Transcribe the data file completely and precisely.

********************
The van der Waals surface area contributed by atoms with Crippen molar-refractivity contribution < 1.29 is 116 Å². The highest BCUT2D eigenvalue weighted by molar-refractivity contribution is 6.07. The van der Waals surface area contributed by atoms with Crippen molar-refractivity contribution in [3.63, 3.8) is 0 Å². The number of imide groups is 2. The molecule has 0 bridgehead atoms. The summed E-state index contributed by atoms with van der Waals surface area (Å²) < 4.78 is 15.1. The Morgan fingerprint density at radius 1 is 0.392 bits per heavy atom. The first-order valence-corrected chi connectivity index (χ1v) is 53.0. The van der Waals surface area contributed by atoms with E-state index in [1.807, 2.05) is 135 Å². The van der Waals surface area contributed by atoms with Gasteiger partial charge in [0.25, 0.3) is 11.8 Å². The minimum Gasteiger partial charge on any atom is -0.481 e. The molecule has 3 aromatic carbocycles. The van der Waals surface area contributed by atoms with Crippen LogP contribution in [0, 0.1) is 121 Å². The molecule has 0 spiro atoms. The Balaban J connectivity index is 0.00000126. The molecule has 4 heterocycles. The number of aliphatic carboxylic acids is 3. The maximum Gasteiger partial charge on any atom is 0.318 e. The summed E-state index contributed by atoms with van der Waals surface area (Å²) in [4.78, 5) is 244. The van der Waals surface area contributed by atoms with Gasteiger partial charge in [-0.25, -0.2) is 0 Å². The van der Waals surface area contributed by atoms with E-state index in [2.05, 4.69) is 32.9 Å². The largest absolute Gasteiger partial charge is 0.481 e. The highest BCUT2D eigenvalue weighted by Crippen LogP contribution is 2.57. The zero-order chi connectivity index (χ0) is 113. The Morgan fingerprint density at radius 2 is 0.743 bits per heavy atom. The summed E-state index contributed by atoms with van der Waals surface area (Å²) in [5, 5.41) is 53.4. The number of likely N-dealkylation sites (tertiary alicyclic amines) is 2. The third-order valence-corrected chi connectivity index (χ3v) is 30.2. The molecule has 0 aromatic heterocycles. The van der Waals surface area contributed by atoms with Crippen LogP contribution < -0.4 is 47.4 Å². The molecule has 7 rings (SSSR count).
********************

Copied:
The van der Waals surface area contributed by atoms with Crippen molar-refractivity contribution < 1.29 is 116 Å². The highest BCUT2D eigenvalue weighted by molar-refractivity contribution is 6.07. The van der Waals surface area contributed by atoms with Crippen molar-refractivity contribution in [3.63, 3.8) is 0 Å². The number of imide groups is 2. The molecule has 0 bridgehead atoms. The summed E-state index contributed by atoms with van der Waals surface area (Å²) < 4.78 is 15.1. The Morgan fingerprint density at radius 1 is 0.392 bits per heavy atom. The first-order valence-corrected chi connectivity index (χ1v) is 53.0. The van der Waals surface area contributed by atoms with E-state index in [1.807, 2.05) is 135 Å². The van der Waals surface area contributed by atoms with Gasteiger partial charge in [0.25, 0.3) is 11.8 Å². The minimum Gasteiger partial charge on any atom is -0.481 e. The molecule has 3 aromatic carbocycles. The van der Waals surface area contributed by atoms with Crippen LogP contribution in [0, 0.1) is 121 Å². The molecule has 0 spiro atoms. The Balaban J connectivity index is 0.00000126. The molecule has 4 heterocycles. The number of aliphatic carboxylic acids is 3. The maximum Gasteiger partial charge on any atom is 0.318 e. The summed E-state index contributed by atoms with van der Waals surface area (Å²) in [4.78, 5) is 244. The van der Waals surface area contributed by atoms with Gasteiger partial charge in [-0.25, -0.2) is 0 Å². The van der Waals surface area contributed by atoms with E-state index in [2.05, 4.69) is 32.9 Å². The largest absolute Gasteiger partial charge is 0.481 e. The highest BCUT2D eigenvalue weighted by Crippen LogP contribution is 2.57. The zero-order chi connectivity index (χ0) is 113. The Morgan fingerprint density at radius 2 is 0.743 bits per heavy atom. The summed E-state index contributed by atoms with van der Waals surface area (Å²) in [5, 5.41) is 53.4. The number of likely N-dealkylation sites (tertiary alicyclic amines) is 2. The third-order valence-corrected chi connectivity index (χ3v) is 30.2. The molecule has 0 aromatic heterocycles. The van der Waals surface area contributed by atoms with Crippen LogP contribution < -0.4 is 47.4 Å². The molecule has 7 rings (SSSR count).